Fear is a gift.
Sure, it can generate anxiety and discomfort, but fear is a gift because it has the power to motivate changes in behavior that can improve our well-being. We probably all know someone who has redesigned his or her diet and lifestyle after a big health scare.
There are endless other examples of fear-based behavior modification, but the bottom line is that fear is a rational response to a perceived danger. What isn’t rational — but instead is counterproductive and even dangerous — is when people who have legitimate fears fail to act upon them. Then we’re veering into irrational and even irresponsible behavior, neither of which enhances chances of survival.
Here’s where I’m going with this: A recent Ponemon Institute study on mobile and Internet of Things (IoT) application security reveals a disconnect between the levels of fear regarding breaches and the actions taken to safeguard enterprise data and networks against attacks:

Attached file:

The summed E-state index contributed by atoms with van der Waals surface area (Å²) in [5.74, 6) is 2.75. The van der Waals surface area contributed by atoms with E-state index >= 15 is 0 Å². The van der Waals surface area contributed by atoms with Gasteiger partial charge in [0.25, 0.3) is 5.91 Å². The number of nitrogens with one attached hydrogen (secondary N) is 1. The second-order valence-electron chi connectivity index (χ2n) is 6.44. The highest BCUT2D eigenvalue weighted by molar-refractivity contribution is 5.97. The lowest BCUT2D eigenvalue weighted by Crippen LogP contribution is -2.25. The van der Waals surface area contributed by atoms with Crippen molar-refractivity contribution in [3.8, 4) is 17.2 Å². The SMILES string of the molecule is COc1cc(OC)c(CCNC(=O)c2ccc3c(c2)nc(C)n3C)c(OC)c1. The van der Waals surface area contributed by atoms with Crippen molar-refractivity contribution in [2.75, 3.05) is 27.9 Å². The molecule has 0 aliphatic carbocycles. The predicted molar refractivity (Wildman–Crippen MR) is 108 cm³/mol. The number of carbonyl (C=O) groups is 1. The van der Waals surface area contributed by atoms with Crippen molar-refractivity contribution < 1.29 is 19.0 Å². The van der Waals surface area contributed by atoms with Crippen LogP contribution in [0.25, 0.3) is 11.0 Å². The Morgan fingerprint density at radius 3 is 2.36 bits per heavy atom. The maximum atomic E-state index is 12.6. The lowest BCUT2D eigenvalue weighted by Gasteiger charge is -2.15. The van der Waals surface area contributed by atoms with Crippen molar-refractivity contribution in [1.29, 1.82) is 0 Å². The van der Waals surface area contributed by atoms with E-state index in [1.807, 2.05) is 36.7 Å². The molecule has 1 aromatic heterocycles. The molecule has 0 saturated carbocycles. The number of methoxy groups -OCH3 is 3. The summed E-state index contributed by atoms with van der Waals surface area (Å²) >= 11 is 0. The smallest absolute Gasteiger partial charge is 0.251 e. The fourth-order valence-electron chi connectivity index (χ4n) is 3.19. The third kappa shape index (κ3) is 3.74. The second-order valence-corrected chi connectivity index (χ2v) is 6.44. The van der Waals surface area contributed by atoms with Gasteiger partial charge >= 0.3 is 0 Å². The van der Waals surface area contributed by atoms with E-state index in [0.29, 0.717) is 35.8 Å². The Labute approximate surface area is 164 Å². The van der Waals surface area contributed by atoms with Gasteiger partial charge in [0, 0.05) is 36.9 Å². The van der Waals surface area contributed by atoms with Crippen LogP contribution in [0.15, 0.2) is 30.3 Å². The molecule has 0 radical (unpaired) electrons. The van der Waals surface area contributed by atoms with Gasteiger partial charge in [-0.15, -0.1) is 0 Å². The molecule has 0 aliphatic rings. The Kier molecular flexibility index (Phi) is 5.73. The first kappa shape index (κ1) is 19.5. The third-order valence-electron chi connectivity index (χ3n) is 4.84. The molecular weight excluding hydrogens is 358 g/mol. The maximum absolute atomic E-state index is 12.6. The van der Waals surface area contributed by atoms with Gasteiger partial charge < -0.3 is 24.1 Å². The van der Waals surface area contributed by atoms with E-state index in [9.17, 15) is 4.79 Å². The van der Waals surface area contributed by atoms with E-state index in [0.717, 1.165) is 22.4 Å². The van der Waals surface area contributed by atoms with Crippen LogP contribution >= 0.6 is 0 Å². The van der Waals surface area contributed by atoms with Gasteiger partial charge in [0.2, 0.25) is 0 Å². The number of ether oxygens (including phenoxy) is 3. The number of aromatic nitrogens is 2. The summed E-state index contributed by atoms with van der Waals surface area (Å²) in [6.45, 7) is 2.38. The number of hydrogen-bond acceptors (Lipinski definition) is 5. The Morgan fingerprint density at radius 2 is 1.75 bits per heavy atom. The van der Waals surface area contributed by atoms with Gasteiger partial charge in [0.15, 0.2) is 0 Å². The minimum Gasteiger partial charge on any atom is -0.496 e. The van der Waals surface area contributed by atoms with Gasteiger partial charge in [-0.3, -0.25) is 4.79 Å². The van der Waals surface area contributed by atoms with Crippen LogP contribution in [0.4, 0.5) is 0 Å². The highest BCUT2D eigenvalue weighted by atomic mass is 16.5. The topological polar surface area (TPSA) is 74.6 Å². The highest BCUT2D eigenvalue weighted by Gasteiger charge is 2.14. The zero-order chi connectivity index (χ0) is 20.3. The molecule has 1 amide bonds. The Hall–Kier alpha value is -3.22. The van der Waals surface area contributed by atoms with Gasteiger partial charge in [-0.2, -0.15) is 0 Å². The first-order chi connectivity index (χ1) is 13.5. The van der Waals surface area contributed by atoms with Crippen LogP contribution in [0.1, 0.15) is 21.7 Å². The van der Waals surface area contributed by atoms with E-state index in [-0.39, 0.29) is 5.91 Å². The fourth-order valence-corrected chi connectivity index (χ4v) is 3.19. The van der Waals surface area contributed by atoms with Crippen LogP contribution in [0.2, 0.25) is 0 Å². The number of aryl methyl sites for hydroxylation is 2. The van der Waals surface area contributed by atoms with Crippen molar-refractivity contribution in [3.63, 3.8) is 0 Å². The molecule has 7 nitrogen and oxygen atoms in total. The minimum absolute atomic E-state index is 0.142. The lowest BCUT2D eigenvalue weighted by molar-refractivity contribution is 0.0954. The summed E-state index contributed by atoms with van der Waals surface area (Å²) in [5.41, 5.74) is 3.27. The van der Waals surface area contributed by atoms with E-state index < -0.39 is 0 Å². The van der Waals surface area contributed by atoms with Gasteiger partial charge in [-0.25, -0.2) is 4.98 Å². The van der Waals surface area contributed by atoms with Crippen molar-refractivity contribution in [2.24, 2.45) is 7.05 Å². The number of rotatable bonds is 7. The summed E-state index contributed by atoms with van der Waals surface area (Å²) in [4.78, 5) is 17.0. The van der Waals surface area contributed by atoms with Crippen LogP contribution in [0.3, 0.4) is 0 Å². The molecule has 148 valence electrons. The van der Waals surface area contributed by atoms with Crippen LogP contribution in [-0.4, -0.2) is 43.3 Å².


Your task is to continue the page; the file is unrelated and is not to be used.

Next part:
“Respondents are slightly more concerned about getting hacked through an IoT app (58%) than a mobile app (53%). However, despite their concern, organizations are not mobilizing against this threat: 44% of respondents say they are taking no steps and 11% are unsure if their organization is doing anything to prevent such an attack.
Only 32% of respondents say their organization urgently wants to secure mobile apps and 42% of respondents say it is urgent to secure IoT apps.”
The enterprise IT pros at organizations taking no proactive steps against mobile or IoT attacks are playing a dangerous game. One major breach can cost an enterprise in revenue, brand value, recovery costs and more.
It’s hard work, no doubt, to secure enterprise data and networks from mobile and IoT. Harder still is 1) trying to recover data and 2) explaining to the CEO why a breach occurred. “Sure we were worried, but we never really took action” isn’t likely to be well-received in the corner office.
Listen to your fears.